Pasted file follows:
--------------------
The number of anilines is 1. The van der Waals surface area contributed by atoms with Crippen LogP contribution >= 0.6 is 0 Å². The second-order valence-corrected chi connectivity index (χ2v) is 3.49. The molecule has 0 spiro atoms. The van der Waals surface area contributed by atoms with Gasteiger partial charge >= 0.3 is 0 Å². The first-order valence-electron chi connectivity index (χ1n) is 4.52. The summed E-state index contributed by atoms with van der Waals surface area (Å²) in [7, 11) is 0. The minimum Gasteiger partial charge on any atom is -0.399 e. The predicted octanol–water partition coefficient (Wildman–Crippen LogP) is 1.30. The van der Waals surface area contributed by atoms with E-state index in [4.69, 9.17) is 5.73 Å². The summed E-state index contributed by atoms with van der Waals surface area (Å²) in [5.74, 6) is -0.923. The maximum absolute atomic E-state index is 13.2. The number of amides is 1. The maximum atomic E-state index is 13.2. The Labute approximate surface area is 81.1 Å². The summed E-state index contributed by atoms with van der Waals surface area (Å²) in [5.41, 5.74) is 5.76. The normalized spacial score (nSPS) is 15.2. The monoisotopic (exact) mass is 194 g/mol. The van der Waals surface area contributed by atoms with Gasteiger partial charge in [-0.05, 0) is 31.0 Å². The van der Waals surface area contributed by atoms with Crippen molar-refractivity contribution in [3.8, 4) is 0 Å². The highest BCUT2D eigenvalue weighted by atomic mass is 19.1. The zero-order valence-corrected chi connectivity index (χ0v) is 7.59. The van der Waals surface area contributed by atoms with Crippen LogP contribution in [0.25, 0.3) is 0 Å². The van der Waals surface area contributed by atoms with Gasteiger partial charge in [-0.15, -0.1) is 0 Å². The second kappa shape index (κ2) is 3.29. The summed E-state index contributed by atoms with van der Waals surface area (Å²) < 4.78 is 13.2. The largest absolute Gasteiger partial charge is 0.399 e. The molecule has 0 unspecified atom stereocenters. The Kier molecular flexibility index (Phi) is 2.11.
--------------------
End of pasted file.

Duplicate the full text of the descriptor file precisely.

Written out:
The number of anilines is 1. The van der Waals surface area contributed by atoms with Crippen LogP contribution >= 0.6 is 0 Å². The second-order valence-corrected chi connectivity index (χ2v) is 3.49. The molecule has 0 spiro atoms. The van der Waals surface area contributed by atoms with Gasteiger partial charge >= 0.3 is 0 Å². The first-order valence-electron chi connectivity index (χ1n) is 4.52. The summed E-state index contributed by atoms with van der Waals surface area (Å²) in [7, 11) is 0. The minimum Gasteiger partial charge on any atom is -0.399 e. The predicted octanol–water partition coefficient (Wildman–Crippen LogP) is 1.30. The van der Waals surface area contributed by atoms with E-state index in [4.69, 9.17) is 5.73 Å². The summed E-state index contributed by atoms with van der Waals surface area (Å²) in [5.74, 6) is -0.923. The maximum absolute atomic E-state index is 13.2. The number of amides is 1. The maximum atomic E-state index is 13.2. The Labute approximate surface area is 81.1 Å². The summed E-state index contributed by atoms with van der Waals surface area (Å²) in [5.41, 5.74) is 5.76. The normalized spacial score (nSPS) is 15.2. The monoisotopic (exact) mass is 194 g/mol. The van der Waals surface area contributed by atoms with Gasteiger partial charge in [-0.05, 0) is 31.0 Å². The van der Waals surface area contributed by atoms with Crippen molar-refractivity contribution in [3.8, 4) is 0 Å². The highest BCUT2D eigenvalue weighted by atomic mass is 19.1. The zero-order valence-corrected chi connectivity index (χ0v) is 7.59. The van der Waals surface area contributed by atoms with Crippen LogP contribution in [0.25, 0.3) is 0 Å². The van der Waals surface area contributed by atoms with Gasteiger partial charge in [-0.15, -0.1) is 0 Å². The second kappa shape index (κ2) is 3.29. The summed E-state index contributed by atoms with van der Waals surface area (Å²) < 4.78 is 13.2. The largest absolute Gasteiger partial charge is 0.399 e. The molecule has 0 unspecified atom stereocenters. The Kier molecular flexibility index (Phi) is 2.11.